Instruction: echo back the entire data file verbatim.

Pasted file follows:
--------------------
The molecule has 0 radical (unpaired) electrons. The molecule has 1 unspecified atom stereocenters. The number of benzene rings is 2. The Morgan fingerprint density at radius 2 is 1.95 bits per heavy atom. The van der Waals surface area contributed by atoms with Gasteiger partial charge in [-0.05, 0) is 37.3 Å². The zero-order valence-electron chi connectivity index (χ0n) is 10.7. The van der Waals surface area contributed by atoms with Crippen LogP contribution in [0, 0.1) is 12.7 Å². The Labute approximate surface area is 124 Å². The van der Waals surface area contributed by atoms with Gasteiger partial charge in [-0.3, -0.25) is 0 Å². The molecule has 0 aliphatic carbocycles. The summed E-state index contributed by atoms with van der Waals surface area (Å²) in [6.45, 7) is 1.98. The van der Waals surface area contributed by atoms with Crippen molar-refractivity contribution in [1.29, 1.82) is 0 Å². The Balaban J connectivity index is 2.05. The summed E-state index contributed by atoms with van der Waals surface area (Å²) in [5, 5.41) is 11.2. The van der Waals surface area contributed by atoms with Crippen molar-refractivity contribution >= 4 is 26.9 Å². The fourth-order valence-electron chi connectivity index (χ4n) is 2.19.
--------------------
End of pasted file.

The molecule has 0 radical (unpaired) electrons. The molecule has 1 unspecified atom stereocenters. The number of benzene rings is 2. The Morgan fingerprint density at radius 2 is 1.95 bits per heavy atom. The van der Waals surface area contributed by atoms with Gasteiger partial charge in [-0.05, 0) is 37.3 Å². The zero-order valence-electron chi connectivity index (χ0n) is 10.7. The van der Waals surface area contributed by atoms with Crippen LogP contribution in [0, 0.1) is 12.7 Å². The Labute approximate surface area is 124 Å². The van der Waals surface area contributed by atoms with Gasteiger partial charge in [-0.3, -0.25) is 0 Å². The molecule has 0 aliphatic carbocycles. The summed E-state index contributed by atoms with van der Waals surface area (Å²) in [6.45, 7) is 1.98. The van der Waals surface area contributed by atoms with Crippen molar-refractivity contribution in [1.29, 1.82) is 0 Å². The Balaban J connectivity index is 2.05. The summed E-state index contributed by atoms with van der Waals surface area (Å²) in [5, 5.41) is 11.2. The van der Waals surface area contributed by atoms with Crippen molar-refractivity contribution >= 4 is 26.9 Å². The fourth-order valence-electron chi connectivity index (χ4n) is 2.19.